A reminder that the victims of Jewish and Palestinian violence never encounter the same system of justice.
On Thursday Israel’s High Court of Justice rejected a petition to stop the demolition of a home to a Palestinian man accused of aiding three Palestinians in a shooting attack that killed Border Police officer Hadar Cohen in February.
The appeal was filed by the father of Bilal Ahmed Abu Zeid, the Palestinian who is accused of providing weapons and transportation to the three men in the attack. In his appeal, Abu Zeid’s father claims that the demolition of homes is an illegal act according to international law, and argued that the demolition cannot be approved until his son is proven guilty. According to the father, the demolition would leave his youngest children without a home.
Not only is Abu Zeid accused of aiding the three attackers — that is, he didn’t take part in any of the violence — he hasn’t even been convicted of a crime in a court of law. This, however, is enough for the authorities to issue an order to have his home destroyed.
The decision to green light Abu Zeid’s home came on the same day that a Palestinian family, victims of Jewish terrorism, petitioned the High Court in support of a home demolition. The parents of Mohammed Abu Khdeir, the 16-year-old boy who was burned to death by three Israeli Jews two years ago, submitted their petition on Thursday, demanding that the court order Defense Minister Avigdor Liberman to demolish the killers’ homes.
The Defense Ministry had previously told the parents there was no need to destroy their homes due to what Supreme Court Justice Noam Sohlberg called an unimaginable difference in the “quality of the attacks, in their quantity, and in particular with regard to the environment – the firm and decisive wall-to-wall condemnation on the Jewish side, which is not the case on the opposite side.” It would behoove us to remember Justice Sohlberg’s remarks the next time the High Court is praised as the bastion of Israeli liberalism tempering its extremist leaders and legislators.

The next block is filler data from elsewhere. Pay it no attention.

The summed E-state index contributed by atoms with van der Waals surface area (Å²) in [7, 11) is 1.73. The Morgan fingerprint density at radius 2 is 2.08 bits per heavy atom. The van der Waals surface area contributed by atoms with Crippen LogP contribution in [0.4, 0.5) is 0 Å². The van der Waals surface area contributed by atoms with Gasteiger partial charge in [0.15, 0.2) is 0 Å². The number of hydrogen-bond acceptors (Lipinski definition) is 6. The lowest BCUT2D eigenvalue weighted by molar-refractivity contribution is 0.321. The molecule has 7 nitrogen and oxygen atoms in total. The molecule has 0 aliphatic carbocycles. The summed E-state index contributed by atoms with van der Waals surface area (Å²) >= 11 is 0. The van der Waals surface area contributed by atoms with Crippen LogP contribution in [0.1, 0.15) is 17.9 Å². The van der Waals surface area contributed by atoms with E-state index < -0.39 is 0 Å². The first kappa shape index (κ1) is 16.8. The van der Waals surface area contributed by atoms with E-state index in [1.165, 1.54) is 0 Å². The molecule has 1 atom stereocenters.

Abu Khdeir’s brutal murder was certainly not the first (nor the last) act of Jewish terror against Palestinian civilians. But even in the worst, most serious and deadliest cases — Eden Natan-Zada who murdered four Arab citizens in a shooting rampage, the members of the Bat Ayin underground who were convicted of attempting to bomb a Palestinian girls’ school, Baruch Goldstein who massacred 29 Palestinians and wounded over 120 others in Hebron, or members of the “Jewish Underground” who were arrested while placing bombs under Palestinian buses — Israeli authorities never once demolished the terrorists’ homes.
Israel had refrained from using home demolitions as a punitive measure between 2005-14, following an army report that said it was not an effective deterrent against the terrorism of the Second Intifada. And since even the IDF believes home demolitions are not an effective tool for preventing Palestinian violence, the only reason for demolishing the home of a family who has nothing to do with violent is simply revenge. The parents of Muhammad Abu Khdeir are waiting to see whether the Israeli government truly does not “distinguish between [Palestinian] terror and [Jewish] terror.”
Given the tools at the Abu Khdeir family’s disposal for seeking justice, it is unsurprising and even understandable that they should want to push for parity in home demolitions — especially considering the discourse surrounding home demolitions among mainstream Jewish Israelis. For most Israelis, the use of punitive home demolitions against Palestinians is simply the way things are done. The very fact that punitive home demolitions are not the go-to solution for Jewish terrorism reflects the disparities in the way the establishment views and treats Israeli Jews and Palestinians.
But the Israeli mainstream has swung so far to the right such that its willingness to engage in self criticism vis-a-vis treatment of the Palestinians has declined precipitously. The result is that that these days one almost hardly hears any internal criticism of any aspect of the army’s policy in the occupied territories.